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It pays to be vigilant

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NewsHubConsumer Goods and Services Ombud Neville Melville said yes, you can.
“Our understanding is the transaction is concluded when the consumer places the goods on the check-out counter,” he said.
The Consumer Protection Act states that retailers don’t have to honour prices which are “obviously” wrong, as long as they take reasonable steps to inform the customer of the mistake and take steps to rectify it.
And Melville said it’s too late for the retailer to rectify the mistake if the customer is already at the till.
But most price mistakes between shelf and till go unnoticed – for example, coffee marked at R8.99 at the shelf by mistake but ringing up at the till correctly at R89.99.
They are usually management inefficiencies – a “promotional” price not being programmed into the till and because it requires the shopper to remember what the shelf price tag indicated and then notice the discrepancy, the shopper often loses out.
If you do notice, don’t be embarrassed to speak up, ask for the manager and insist on being given the item at the shelf price, no matter how many grumpy-looking people are standing in the queue behind you.
And here’s what you really need to know – two major supermarkets have chosen to go one step further on the wrong-price scanned issue, compensating customers when they get it wrong. [See sidebar.]
But it seems to me that they aren’t doing much – or anything at all – to make their customers aware of this, so many lose out.
Hazel Ogg told In Your Corner that twice in a week the “3 for the price of 2” specials on vegetables were scanned at the full price for three at Woolworths’ Westville Mall branch recently.
The first time the cashier noticed – good for her – and the second time Ogg picked it up.
“Both times the duty manager was called and reversed the cost to reflect the special offer.
“The second time it happened, I suggested that twice in a week was unacceptable,” Ogg said. “The manager shrugged and said it was a problem with head office and suggested I contact it. “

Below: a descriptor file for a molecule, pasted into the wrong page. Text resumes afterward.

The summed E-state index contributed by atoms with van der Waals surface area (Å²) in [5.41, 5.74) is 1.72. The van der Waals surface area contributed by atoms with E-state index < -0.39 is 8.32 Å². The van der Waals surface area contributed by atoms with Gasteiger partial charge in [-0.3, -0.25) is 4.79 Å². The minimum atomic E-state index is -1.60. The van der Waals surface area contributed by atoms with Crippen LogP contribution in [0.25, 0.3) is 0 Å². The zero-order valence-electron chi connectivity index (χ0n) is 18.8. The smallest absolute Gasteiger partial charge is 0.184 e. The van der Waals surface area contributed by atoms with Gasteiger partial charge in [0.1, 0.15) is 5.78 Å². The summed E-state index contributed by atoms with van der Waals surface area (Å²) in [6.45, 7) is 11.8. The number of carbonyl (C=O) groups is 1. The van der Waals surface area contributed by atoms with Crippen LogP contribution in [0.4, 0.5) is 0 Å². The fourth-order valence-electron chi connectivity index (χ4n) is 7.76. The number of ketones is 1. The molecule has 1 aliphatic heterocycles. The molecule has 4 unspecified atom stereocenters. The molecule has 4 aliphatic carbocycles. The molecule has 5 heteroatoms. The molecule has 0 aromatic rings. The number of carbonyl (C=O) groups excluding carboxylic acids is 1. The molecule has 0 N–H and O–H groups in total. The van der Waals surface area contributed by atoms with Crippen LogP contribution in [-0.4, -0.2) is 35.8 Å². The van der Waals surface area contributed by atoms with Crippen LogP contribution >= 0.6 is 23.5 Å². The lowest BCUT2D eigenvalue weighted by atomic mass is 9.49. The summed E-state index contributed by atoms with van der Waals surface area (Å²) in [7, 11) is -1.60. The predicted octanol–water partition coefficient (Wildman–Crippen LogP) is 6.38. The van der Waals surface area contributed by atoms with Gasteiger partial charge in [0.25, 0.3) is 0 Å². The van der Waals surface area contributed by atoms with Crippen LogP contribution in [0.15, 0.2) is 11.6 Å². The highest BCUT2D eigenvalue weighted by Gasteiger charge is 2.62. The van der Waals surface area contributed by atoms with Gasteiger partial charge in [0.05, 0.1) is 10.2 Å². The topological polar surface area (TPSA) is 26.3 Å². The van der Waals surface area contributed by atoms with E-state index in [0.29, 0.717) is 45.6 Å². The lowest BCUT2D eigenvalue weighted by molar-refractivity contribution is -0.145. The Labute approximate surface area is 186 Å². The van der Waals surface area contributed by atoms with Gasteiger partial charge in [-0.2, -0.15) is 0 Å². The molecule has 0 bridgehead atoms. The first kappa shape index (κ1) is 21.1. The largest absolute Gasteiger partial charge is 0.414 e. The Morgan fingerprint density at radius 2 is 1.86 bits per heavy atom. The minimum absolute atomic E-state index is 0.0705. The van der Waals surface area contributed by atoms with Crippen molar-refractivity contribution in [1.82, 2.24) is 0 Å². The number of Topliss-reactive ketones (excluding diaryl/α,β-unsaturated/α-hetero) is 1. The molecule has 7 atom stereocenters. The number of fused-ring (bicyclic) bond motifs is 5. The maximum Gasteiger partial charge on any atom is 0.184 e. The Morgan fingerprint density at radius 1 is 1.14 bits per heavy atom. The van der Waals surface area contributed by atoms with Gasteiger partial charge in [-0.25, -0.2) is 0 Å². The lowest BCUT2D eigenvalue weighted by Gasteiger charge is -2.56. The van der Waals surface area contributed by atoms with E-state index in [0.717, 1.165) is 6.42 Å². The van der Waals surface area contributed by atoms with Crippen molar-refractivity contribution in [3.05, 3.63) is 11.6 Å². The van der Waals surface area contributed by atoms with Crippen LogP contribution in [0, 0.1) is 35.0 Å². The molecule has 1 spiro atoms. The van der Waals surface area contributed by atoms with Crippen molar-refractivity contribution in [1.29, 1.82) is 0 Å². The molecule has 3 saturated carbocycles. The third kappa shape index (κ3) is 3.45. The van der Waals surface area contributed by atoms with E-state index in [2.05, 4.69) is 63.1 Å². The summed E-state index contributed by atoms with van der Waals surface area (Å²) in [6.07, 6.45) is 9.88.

No mention of the “if it scans wrong, get it free” policy.
Even more worryingly, when Ogg called Woolworth’s customer care line, the person she spoke to didn’t mention the policy either.
So I asked Woolworths if it had done away with it.
“Our pricing policy has not changed and remains consistent for both foods as well as clothing and general merchandise,” a spokesman told me.
“It would appear that the policy was not followed in our Westville Mall store and, as a result, we will send reminders to stores to ensure effective execution of this policy.
“Woolworths will be contacting Ogg directly shortly to apologise for the error and compensate her in full. “
It seems the customer care division could use a copy of that policy, too.
Store managers appear to need regular reminding of the policy and how to implement it.
Last January Frank Meulenbeld said when he noticed that he was overcharged at a Cape Town branch of Woolworth’s Food, he pointed it out and a supervisor was called over to fix the problem.
“I asked if I would receive the item free, as per the policy, but he said the policy had changed. “
Either that supervisor hadn’t been trained properly or he just made that up on the spot.
Bottom line: for reasons best known to the retailers, products scanning at the till at a higher price than that displayed at the shelf is a common occurrence.
And if you’re routinely not making a note of shelf prices and not paying attention at check-out – focused on your phone instead of the till display, perhaps – sooner or later you’re going to be overcharged.
It pays to be alert and know, not only your legal rights, but what two major retailers have implemented as overcharge policy because if you don’t know, chances are you won’t get.
When the till price doesn’t match the shelf price you are legally entitled to the lower price if an item scans at the till at a higher price than the one shown on the shelf. Woolworths and Pick n Pay have different compensation policies.
You get the item free, and any additional ones of the identical type at the lower price.
They used to have the “first one free” policy, but now if any item scans at a higher price at the till than on the shelf, a customer gets double the difference between the right price and the wrong one.
BUT DOES THE TILL KNOW? Many a promotional price isn’t scanned into the till, so customers get overcharged. It pays to note the shelf prices and then check the till display – and to know that some supermarkets will compensate you if they get it wrong

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